Red-hot Astros hand the ball to their ace

Somewhere in his decision-making data bank, Astros manager Cecil Cooper toyed with the idea of holding out Roy Oswalt one extra day, allowing him to start the showdown series against the Cubs on Friday.

To any outsider, it was a tactical slam dunk: give the ball to your most trusted pitching weapon, fire the first shot of the weekend that just might decide the wild card, if not the National League Central itself.

But Cooper isn't looking that far ahead, not even 24 hours. Instead, he's decided to start Oswalt against the Pirates on Thursday night in his normal turn in the rotation.

The reason? Pure, level-headed, pennant-race logic.

"A win's a win. If we can get one against the Pirates, we'll get one against the Pirates. It doesn't matter," Cooper told reporters Wednesday night. "We'll worry about Friday when Friday gets here. You just have to win every game we can win."

Cooper can afford to pick and choose his battles, since almost every decision he's made lately has paid a dividend. The Astros have won five straight and 13 of their past 14. They are within four games of the wild-card-leading Brewers, with every belief that this miracle finish is not only possible, but probable.

In large part, they can thank Oswalt, who's leading the charge. The right-hander takes a streak of 23 1/3 straight scoreless innings into Thursday night's contest, the longest such streak by an Astros pitcher since Roger Clemens' 24 in 2005.

Oswalt has plenty of muscle memory; he's been through pennant races before. But what's so impressive about the Astros' second-half surge is that so few of them are experienced in such matters. On the current roster, only four players were around for all three of the Astros' postseason appearances in the new millennium (2004, 2005, 2006): Brad Ausmus, Brandon Backe, Lance Berkman and Oswalt.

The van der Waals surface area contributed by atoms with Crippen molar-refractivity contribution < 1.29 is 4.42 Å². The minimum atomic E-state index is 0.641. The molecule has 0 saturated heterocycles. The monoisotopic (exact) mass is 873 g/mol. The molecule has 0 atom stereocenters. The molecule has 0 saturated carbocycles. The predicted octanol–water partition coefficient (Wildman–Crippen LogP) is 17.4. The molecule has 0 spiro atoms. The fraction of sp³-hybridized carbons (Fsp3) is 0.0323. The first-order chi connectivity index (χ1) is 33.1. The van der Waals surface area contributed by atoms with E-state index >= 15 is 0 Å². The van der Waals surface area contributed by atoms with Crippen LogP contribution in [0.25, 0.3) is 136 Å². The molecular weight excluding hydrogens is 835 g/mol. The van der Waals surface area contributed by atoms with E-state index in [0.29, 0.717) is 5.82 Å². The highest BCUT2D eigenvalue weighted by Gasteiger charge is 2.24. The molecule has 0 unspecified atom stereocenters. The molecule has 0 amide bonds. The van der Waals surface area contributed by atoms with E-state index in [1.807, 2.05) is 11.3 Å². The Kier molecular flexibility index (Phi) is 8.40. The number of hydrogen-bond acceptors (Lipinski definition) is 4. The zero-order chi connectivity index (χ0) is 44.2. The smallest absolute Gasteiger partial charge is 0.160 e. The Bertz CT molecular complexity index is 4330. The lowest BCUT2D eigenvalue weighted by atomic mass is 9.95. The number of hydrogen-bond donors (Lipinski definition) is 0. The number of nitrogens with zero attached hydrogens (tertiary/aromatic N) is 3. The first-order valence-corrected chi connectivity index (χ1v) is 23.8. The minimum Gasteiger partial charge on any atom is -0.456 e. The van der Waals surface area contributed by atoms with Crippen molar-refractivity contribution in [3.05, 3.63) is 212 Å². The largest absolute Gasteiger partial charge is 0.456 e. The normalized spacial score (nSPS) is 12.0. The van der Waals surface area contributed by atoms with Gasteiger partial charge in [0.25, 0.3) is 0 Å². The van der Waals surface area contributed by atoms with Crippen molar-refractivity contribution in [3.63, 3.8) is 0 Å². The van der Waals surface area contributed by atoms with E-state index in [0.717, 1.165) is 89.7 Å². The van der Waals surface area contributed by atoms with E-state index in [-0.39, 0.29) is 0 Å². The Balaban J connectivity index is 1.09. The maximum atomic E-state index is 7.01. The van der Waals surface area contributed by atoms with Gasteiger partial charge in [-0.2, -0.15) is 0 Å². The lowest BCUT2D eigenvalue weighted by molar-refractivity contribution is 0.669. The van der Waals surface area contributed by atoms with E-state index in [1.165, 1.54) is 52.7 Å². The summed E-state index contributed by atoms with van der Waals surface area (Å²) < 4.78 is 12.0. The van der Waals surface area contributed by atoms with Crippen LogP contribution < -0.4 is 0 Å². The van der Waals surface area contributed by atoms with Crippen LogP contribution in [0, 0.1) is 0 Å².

In the meantime, the Astros keep roaring through the race's final games. They steamrolled the Pirates 7-4 on Wednesday night, fueled by Miguel Tejada's grand slam in the sixth inning.

It was Tejada's 11th career grand slam and his first for the Astros. Couldn't have come at a better time, he said.

"I think the reason we're winning is because we have confidence in everybody," Tejada said. "Right now, we think we can beat everybody."

The Astros' only regret? As much as they're preparing for the weekend with the Cubs, their real target is the Brewers -- whom they won't see again in the regular season. But the work ahead is obvious enough.

All the Astros have to do is keep bucking the odds, winning like crazy when logic says it's just that. Crazy.

Brewers get a big win

You think the Brewers weren't breathing a sigh of relief after Wednesday's dramatic 4-3 win over the Reds? Manager Ned Yost told reporters, "This is horribly fun" -- which is what every manager says when he's living and dying pitch by pitch.